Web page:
Thursday, May 29, 2014

The English Patient died...and saved my life

By Steve Evans

I have seen "The English Patient" many, many times, including a press screening in advance of its original theatrical release 18 years ago. I have many smart friends who tell me this Best Picture Oscar winner is overlong, contrived in its emotional manipulation, and deviates from the source novel (as if it is the only film ever to have done so). I respect my friends, though not always their opinions. The English Patient remains on my annual rotation of must-see motion pictures. That means I am coming up on at least my 19th viewing.

Perhaps it's the music, especially Mahler's concertos for piano, that I find so enchanting. Or maybe it's Kristen Scott Thomas and her smoldering carnality. More likely, it's the essential gentle goodness of Juliet Binoche, ripe and erotic, who won an Oscar for her performance as a compassionate nurse whose smile might very well be the cure for cancer. Maybe I relate to the blind arrogance and eventual sad regret of Ralph Fienne's Count Laszlo de Almásy, the English Patient of the title, even though this is a misnomer and he is Hungarian by birth. Or perhaps it's the performance of Colin Firth, in an early role, who plays a grieving, vengeful lover who sets the sorrowful plot in motion.

Whatever alchemy this film may weave over devotees of literate drama, I know only that I have been overwhelmed by the cinematography every time I have viewed the picture. That the blend of images, story and performance moves me to tears every time, even though the film is as familiar to me as a beloved piece of classical music. The notes progress as they must, in precise sequence, moving inexorably to a coda already known.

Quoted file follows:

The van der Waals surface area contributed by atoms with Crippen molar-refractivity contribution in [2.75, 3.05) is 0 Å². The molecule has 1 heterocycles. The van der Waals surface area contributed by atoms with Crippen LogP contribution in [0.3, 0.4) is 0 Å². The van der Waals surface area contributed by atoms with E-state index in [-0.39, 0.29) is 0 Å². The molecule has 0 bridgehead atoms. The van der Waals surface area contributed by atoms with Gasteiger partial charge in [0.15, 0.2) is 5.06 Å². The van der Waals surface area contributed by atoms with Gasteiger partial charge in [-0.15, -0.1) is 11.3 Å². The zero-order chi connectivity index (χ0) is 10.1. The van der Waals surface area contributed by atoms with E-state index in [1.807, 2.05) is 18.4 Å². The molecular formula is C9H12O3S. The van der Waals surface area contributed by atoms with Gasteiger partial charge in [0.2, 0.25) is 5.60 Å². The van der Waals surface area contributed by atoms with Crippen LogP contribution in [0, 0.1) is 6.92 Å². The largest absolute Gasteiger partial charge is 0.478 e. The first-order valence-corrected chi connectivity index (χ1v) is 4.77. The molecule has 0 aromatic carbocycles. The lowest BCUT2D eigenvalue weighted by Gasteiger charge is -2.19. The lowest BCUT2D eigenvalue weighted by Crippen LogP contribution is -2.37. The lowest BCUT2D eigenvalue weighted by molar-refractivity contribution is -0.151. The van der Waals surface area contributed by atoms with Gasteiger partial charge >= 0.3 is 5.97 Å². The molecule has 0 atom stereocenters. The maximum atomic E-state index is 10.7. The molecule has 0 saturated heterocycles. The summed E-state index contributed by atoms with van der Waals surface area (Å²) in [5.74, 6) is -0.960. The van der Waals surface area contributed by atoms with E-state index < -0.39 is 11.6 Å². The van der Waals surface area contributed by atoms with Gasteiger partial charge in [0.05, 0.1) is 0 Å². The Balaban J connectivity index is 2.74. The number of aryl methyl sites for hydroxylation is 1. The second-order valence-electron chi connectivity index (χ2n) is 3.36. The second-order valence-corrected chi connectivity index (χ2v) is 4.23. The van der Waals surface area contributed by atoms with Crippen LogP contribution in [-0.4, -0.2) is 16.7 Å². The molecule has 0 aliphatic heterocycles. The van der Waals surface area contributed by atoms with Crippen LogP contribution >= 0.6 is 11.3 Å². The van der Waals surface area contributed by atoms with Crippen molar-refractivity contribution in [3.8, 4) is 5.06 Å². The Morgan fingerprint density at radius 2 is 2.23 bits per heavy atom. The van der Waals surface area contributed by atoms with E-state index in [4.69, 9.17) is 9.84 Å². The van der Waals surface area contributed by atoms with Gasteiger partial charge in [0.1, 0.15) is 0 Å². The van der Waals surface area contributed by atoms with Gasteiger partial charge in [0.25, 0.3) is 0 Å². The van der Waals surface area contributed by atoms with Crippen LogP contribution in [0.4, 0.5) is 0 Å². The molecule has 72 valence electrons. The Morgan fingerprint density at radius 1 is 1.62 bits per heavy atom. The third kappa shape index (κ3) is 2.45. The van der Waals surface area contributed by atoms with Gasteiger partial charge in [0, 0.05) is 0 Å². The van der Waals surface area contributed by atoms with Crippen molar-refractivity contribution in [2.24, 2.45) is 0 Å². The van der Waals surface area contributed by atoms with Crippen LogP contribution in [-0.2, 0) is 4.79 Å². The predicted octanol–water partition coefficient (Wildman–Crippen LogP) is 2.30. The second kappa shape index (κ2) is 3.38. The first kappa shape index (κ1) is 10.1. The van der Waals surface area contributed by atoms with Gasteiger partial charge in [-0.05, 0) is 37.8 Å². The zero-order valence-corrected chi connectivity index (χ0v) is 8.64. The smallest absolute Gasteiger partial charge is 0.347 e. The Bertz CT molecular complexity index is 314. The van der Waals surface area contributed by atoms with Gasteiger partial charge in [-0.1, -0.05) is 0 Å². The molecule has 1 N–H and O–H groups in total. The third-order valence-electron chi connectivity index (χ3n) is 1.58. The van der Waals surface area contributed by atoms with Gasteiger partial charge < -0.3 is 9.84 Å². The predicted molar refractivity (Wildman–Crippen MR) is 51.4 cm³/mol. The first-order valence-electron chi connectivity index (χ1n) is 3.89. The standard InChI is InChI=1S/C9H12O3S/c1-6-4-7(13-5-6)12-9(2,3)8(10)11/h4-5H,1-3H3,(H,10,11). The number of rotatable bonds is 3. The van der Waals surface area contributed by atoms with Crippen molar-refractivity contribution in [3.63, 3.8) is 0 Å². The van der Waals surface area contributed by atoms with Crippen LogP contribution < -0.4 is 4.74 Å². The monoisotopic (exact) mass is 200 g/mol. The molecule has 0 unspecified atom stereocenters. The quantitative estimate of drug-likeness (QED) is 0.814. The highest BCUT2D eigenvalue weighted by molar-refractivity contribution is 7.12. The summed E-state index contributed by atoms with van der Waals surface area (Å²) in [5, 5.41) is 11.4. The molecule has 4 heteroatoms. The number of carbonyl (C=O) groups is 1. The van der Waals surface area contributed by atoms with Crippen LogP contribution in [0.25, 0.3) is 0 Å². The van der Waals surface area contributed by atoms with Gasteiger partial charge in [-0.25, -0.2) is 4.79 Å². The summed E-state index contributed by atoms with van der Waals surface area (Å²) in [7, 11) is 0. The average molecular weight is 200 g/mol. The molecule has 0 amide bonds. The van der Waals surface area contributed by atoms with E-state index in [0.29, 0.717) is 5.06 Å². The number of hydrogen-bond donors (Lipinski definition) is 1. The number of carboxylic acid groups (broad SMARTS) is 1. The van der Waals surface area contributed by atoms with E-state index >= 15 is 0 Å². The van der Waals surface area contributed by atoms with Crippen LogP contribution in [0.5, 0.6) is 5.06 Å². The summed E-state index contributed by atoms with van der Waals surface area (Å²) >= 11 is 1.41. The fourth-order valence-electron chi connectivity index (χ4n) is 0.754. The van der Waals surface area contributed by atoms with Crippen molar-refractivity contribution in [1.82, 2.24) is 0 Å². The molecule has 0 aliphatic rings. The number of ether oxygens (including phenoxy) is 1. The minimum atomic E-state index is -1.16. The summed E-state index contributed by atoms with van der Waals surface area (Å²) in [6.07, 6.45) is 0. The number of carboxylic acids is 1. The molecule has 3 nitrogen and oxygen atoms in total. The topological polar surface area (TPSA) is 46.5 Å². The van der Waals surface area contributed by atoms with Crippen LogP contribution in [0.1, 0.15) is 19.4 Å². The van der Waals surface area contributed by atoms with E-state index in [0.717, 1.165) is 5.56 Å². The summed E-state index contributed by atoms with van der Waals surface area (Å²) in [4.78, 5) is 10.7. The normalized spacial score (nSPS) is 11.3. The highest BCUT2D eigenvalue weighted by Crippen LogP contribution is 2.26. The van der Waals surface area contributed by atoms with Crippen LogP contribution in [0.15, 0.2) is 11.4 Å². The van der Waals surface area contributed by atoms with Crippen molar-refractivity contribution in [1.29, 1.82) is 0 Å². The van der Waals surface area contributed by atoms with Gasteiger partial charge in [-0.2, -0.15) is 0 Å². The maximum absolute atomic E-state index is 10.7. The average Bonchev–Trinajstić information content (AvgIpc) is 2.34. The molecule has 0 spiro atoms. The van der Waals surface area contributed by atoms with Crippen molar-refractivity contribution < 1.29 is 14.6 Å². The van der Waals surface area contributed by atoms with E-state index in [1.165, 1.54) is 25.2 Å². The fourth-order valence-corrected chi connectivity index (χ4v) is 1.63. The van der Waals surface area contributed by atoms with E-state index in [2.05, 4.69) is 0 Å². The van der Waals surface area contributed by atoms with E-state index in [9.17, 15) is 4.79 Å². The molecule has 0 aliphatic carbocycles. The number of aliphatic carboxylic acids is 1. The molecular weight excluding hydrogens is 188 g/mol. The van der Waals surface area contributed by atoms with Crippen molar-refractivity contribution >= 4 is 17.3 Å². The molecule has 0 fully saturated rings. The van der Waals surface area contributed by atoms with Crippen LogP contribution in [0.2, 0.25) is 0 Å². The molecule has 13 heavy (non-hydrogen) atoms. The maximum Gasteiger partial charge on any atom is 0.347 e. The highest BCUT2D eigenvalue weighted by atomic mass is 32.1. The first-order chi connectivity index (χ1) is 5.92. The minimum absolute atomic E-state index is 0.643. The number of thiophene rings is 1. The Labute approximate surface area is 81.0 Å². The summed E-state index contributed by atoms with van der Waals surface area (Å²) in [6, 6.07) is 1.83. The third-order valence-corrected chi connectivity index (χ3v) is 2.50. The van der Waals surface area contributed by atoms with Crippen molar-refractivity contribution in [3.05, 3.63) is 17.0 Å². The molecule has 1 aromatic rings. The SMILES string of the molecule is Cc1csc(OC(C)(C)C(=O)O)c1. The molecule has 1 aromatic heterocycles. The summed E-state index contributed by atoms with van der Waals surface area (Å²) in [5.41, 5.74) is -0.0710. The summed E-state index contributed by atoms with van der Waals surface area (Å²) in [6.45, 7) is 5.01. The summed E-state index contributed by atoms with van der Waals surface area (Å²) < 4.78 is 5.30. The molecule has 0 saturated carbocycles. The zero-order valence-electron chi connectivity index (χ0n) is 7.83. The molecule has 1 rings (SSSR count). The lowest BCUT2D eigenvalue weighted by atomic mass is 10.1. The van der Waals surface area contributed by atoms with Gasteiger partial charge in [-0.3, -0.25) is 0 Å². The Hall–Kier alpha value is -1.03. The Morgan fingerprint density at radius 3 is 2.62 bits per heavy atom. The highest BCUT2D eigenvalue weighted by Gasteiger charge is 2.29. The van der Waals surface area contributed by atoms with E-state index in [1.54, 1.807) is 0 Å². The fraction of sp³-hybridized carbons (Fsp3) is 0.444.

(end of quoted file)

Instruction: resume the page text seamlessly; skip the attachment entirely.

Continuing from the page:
And still I am moved by The English Patient. It pierces deep into the recesses of my mind, into the places I share with no one. It lives there, now, in my heart. There are moments in this film when I will cry, as if on cue, and I am powerless to stop the emotion. I know this story. I know what's coming. It is the sheer brilliance of the cinematic execution in the telling of the tale that pulls me under its spell. I am powerless to resist the allure of this picture. I could no more look away or deny the power of the film than laugh off the claims of an anesthesiologist who told me to count backwards from 10 and soon I would fall unconscious.

Director Anthony Minghella's greatest film (he left this mortal plane too soon) evokes a precise time and place, and sets in motion a romantic tragedy so profound, that I will throw my cards to the table and say it is the equal of anything I have read by Sophocles, Shakespeare, or even my own impassioned (and not half-bad) gibberish to my soon-to-be ex-wife.

The English Patient is a cautionary tale of choices and consequences. We can still choose to move forward without letting our past mistakes dictate our future decisions, without letting external factors like crazed pilots guide their planes like missiles toward us, determining our fate.

Scar tissue awaits us all, whether from the heat of burning flame on the surface, or the searing heat of emotional anguish within.

The English Patient ends on an epiphany and that devastating, bittersweet smile on the face of Juliet Binoche. If my dear readers may indulge my interpretation of her smile, it is this:

So long as we may live, there is hope. There is now; this very moment, to pause and reflect and decide what next to do. And with every continued breath, there is the possibility of tomorrow, a new day perhaps a little less painful than the night we endured before.

And that's enough.

Cinema Uprising copyright © 2014 by Stephen B. Evans. All rights reserved.

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